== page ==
Listen, converse and build strong relationships. There are many different variations of the basic steps of social engagement, but they are all very similar. But how does that fit in with reality?
The reality is that many orgs have a couple designated people that are allowed to speak on behalf of the organization. Those people “know the party line” and can answer properly. We have been burned before so staff are asked to not reply on behalf of the org. This causes a direct conflict with the listening and conversing steps if the people starting your social media aren’t one of the “designated people.”
So we stumble across some mentions of our org, but we don’t reply because we don’t have the authority and it isn’t a big enough deal to pass up the food chain. Strike that up to missed opportunity.
Social media gets launched and so begins the next internal battle, will we use our powers for good? Do we start with the intention of being social or are we so focused on the end goal that we miss the party? Do we try to maintain control so tight that we push everyone away? Do we create a sense of trusting the good in people or are we always braced for the worst?
So many people think that the reason starting or running good social media is hard is because the tools are technical, technology is advanced or above their skill level. But the real challenge is in why you are using it, is your org really ready to be social?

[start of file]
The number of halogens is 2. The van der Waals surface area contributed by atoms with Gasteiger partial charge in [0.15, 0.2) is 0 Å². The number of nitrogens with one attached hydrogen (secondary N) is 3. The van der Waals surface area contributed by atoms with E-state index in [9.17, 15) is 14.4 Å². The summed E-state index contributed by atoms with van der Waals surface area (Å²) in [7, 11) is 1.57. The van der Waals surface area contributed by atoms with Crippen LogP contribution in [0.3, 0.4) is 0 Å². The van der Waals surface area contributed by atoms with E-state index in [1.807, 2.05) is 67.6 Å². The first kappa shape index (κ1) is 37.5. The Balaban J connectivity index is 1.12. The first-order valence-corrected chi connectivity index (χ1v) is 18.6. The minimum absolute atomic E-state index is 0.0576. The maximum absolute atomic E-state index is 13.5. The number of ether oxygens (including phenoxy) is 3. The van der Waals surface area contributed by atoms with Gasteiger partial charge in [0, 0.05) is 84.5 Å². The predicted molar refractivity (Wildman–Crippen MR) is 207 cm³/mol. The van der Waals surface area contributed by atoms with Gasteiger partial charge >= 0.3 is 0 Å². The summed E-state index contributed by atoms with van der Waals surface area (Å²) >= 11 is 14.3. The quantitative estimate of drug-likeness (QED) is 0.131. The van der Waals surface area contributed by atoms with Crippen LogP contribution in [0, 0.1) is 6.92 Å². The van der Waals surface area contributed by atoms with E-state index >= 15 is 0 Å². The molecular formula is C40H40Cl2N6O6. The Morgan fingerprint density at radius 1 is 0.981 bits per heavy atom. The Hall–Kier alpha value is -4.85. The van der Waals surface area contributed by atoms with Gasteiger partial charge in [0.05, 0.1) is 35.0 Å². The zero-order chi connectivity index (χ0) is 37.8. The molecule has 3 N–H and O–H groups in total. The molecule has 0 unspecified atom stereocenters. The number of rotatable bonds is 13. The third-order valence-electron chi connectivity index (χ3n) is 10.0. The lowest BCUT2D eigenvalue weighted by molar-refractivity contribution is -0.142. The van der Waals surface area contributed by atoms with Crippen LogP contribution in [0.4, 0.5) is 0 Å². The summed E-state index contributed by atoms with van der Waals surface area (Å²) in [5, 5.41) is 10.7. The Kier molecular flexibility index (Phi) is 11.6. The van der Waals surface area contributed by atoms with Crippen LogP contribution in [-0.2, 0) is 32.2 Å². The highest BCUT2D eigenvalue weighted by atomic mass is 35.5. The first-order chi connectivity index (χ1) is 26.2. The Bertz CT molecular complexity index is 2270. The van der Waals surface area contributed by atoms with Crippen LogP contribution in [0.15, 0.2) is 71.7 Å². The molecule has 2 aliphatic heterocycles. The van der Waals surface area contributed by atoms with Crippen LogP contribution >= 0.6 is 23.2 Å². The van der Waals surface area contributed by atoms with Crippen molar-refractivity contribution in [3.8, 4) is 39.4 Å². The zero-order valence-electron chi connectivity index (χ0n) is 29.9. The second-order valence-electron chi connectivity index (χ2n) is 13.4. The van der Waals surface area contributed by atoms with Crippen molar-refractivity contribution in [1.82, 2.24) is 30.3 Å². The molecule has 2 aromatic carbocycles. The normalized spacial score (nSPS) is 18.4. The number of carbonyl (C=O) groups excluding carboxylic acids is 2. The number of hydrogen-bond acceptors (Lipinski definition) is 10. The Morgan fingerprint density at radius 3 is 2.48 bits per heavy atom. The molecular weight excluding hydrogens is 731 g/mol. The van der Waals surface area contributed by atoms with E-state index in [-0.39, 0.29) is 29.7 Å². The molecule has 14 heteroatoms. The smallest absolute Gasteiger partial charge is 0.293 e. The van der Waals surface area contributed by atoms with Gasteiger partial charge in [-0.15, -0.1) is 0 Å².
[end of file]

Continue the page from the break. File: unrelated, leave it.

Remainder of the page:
Social media doesn’t create friends people do.
Don’t just read that sentence and move on. Really think about it. The social media tools don’t mean anything without the people behind it. So are there people behind your social media strategy or a set of processes, programmed responses and one way communications?
If every conversation has to start with YOU saying something, I will get bored. If you let ME start a conversation and YOU reply, that means more. You actually wanted to know what I have to say and replied.
Think about it, don’t have that friend that always wants to drive the conversation, you have to talk about what they want…. They are so annoying. Maybe I have something to say about a different topic.
I am going to share my thoughts about the book "The Networked Nonprofit" by Beth Kanter and Allison Fine over 11 posts, this was part 5 (one for each chapter). But rather than just tell you what the chapter is about, I am going to share what I learned from it, any reactions and extra thoughts that I would add. However the big caution I have with this, is that I am just not as smart and experienced as Beth and Allison, so you should probably just buy the book.